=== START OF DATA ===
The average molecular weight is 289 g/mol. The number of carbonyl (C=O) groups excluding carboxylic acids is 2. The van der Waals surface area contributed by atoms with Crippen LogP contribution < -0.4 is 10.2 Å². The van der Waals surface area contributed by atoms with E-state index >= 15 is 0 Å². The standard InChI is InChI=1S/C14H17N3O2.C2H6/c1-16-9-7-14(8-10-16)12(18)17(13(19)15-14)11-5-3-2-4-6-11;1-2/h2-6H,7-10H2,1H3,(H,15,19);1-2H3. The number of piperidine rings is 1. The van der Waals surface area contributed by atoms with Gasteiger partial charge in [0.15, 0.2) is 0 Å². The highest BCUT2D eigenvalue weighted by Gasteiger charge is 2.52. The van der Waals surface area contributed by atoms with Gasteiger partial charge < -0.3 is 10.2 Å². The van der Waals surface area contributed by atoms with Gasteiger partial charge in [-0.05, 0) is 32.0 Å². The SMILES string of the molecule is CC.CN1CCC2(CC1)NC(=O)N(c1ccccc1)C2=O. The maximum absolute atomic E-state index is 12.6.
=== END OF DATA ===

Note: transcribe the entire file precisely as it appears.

The average molecular weight is 289 g/mol. The number of carbonyl (C=O) groups excluding carboxylic acids is 2. The van der Waals surface area contributed by atoms with Crippen LogP contribution < -0.4 is 10.2 Å². The van der Waals surface area contributed by atoms with E-state index >= 15 is 0 Å². The standard InChI is InChI=1S/C14H17N3O2.C2H6/c1-16-9-7-14(8-10-16)12(18)17(13(19)15-14)11-5-3-2-4-6-11;1-2/h2-6H,7-10H2,1H3,(H,15,19);1-2H3. The number of piperidine rings is 1. The van der Waals surface area contributed by atoms with Gasteiger partial charge in [0.15, 0.2) is 0 Å². The highest BCUT2D eigenvalue weighted by Gasteiger charge is 2.52. The van der Waals surface area contributed by atoms with Gasteiger partial charge < -0.3 is 10.2 Å². The van der Waals surface area contributed by atoms with Gasteiger partial charge in [-0.05, 0) is 32.0 Å². The SMILES string of the molecule is CC.CN1CCC2(CC1)NC(=O)N(c1ccccc1)C2=O. The maximum absolute atomic E-state index is 12.6.